Kaiken is one of Argentina’s most successful wineries. With six different grapes represented in their line-up. Bottles that bear the black Kaiken Ultra label are ranked a step above the Reservas and have excellent structure, full and rounded tannins, complexity, and a long finish. Kaiken Ultra Malbec was ready for tasting.
I recently received an email containing the weekly issue of a wine buyer’s guide that I subscribe to. It was the release of their “Argentine Edition” and in the description of the Malbec that was reviewed all of the following words were used: Big, savoury, floral, orange peel, chocolate, dried herb, vanilla, rich, round, supple, balance, juiciness. tobacco, cedar, mushroom, rooty, licorice, spicy, savoury, black olive, black cherry and black plum. As I smelled and then tasted the Kaiken Ultra Malbec, I thought of how many of those words applied. Not all of them. But most of them.
For some people it would be wearing a celebrated designer’s clothing. For others it would be hearing a great diva’s voice. For others it would be a ride in a European sports car. For me, tasting that Kaiken Ultra Malbec was dressing in an Armani suit while riding in a Ferrari Testarossa while listening to Maria Callas singing La Traviata.
We were now on to a combination of toppings called Cipriani, the only pizza I’ve ever had with beef carpaccio and when combined with arugula, black olives, sundried tomatoes and a mysterious dressing called Adarezo Harris, it makes one of the best pizza flavor combinations ever. Adarezo Harris has driven me crazy since the first time I saw it on Casa Chiquita‘s menu. I’d hated to admit that, me, who spends about a quarter of his life either eating food or reading about it, had never ever heard of it but finally I couldn’t help myself.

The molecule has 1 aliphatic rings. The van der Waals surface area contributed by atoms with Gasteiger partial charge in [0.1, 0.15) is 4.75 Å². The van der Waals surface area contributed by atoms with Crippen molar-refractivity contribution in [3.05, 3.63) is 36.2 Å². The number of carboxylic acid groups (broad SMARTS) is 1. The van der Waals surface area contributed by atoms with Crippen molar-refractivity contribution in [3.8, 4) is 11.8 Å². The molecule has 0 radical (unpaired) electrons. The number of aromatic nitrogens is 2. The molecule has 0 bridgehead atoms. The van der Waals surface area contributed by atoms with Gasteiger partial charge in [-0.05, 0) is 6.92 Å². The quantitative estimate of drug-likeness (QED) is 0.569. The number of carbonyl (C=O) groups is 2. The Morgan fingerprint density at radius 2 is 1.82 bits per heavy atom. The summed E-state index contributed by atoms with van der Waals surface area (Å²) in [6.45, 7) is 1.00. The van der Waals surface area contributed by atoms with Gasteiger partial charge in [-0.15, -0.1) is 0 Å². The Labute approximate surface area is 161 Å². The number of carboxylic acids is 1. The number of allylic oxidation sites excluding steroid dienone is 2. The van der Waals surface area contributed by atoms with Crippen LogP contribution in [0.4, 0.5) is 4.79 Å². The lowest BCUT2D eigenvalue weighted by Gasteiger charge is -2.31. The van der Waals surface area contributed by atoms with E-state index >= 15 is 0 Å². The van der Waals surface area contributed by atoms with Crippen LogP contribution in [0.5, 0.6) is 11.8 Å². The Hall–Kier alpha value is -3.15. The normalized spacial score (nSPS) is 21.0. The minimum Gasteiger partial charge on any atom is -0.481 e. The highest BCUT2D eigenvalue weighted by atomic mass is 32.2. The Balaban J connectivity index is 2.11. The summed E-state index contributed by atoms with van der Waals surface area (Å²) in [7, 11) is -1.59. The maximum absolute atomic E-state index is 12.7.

I didn’t feel quite as bad when Jorgé told me, “Aderezo Harris is made of parmesan cheese, a taste of mayonnaise and perejil. Honestly I don’t know where the name comes from.”
The pizza was now being talked up by all of the guys with a unanimous thumbs up for Jorgé and Luz and Casa Chiquita‘s chef who’s in charge of the oven. Well unanimous except for Walter who thinks that spinach should be on Popeye cartoons not pizza.
“This is how thin crust pizza should be”, said Jack. “Great toppings”, said Andy. “Fabulous pizza”, said Mark. “Interesting and unusual toppings”, said Cliff. “I love this pizza”, said Jacques. “Especially with the wine”, said Ron.
Malbec was introduced to Argentina in 1868 by a French agricultural scientist. For years, Argentinian Malbec was known as a bulk wine, marketed with names as bland as “House Red”. Over the last 30 years, winemakers in Mendoza, where most of the Malbec is grown, have started to prune more dramatically and plant newer clones that are allowing for the marketing of premium labels. Because Argentinian Malbec is still in the early stages of recognition from critics and the public alike, it is much easier to purchase the very best.
I’m never going to be able to afford a great Burgundy. I’m never going to be able to afford a great Bordeaux. But I have now tasted a great Malbec. And I was even able to treat myself to a few more bottles of Kaiken Ultra Malbec that I’m going to drink one of, every year, for the next five years. Knowing that it’s just going to get better.
Kaiken Ultra Malbec is available from Tintos y Copas for $4548 pesos a 12 bottle case. San Felipe Torrontes is $1704 pesos a case. To order or for more information about wines distributed by Tintos y Copas, contact Isaac Heredia at email@example.com.
Casa Chiquita Pizza is located at Correo #45 at the corner of Chiquitos in San Miguel de Allende, Mexico. Their menu is available at casachiquita.com.mx. Telephone 415 152 3327 for pick-up or delivery. The restaurant is closed on Tuesdays.